And, speaking of work, have I mentioned I absolutely love my coworkers? Sometimes I hate my job. Wait, no--what I hate is not having time to complete my job--but the team on our unit is really the best. They've always been good to me, but their support over these last few weeks and months has been especially kind. The charge nurses assign me the least infected patients on the unit, and, if I want to move or lift anything, I literally have to pull the curtains closed so the other nurses won't see me! They help me out so much already; I don't want anyone feeling compelled to rush in the room and help me turn a small patient. I'm pregnant, not disabled ; ) but their thoughtfulness means a lot. OMG. And they're throwing us a baby shower--on top of everything else. 

My in-laws are planning showers too, and I'm starting to feel like I did when Ryan and I got married: simply overwhelmed (in a good way) by everyone's generosity. We have been blessed with such golden friends and family in our lives. I really don't know where to begin to reciprocate what we've been given.

Speaking of, while I was napping yesterday, Ryan cleaned the whole house. I thought I'd take some snapshots now to remember this place--before everything is disassembled and packed up.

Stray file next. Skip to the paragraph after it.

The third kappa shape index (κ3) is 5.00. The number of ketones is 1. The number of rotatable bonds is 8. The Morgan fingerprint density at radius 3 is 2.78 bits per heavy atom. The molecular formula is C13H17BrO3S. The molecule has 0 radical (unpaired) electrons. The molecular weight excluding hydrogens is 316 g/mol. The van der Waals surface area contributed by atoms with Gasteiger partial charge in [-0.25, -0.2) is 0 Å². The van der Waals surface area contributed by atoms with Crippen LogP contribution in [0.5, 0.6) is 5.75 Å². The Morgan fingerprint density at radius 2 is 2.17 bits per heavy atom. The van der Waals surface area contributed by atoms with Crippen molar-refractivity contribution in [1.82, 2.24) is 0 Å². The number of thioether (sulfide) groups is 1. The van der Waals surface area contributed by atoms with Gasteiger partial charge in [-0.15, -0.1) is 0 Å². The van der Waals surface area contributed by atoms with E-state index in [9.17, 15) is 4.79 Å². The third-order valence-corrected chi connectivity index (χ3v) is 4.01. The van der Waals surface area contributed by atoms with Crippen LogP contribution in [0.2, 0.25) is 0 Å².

Living Room

Ole' Bob watches the front door, and Old Hickory peers out from Ryan's room

Stonewall stands guard over the alcohol.
My grandfather built this bar out of a ship's hatch and split logs

Ryan's man-room . . .

Dining room

I think y'all have already seen the kitchen. 
And my messy bedroom is not being particularly photogenic right now.

Wednesday, January 29, 2014

A sad day in Texas

Lifesite News reprinted this tragic story on the Munoz family in Texas. It's a perfect example of the shoddy journalism that makes the pro-life cause look ridiculous and fanatic.

Baby Munoz: first forced abortion documented in Texas BY JENNIFER MASON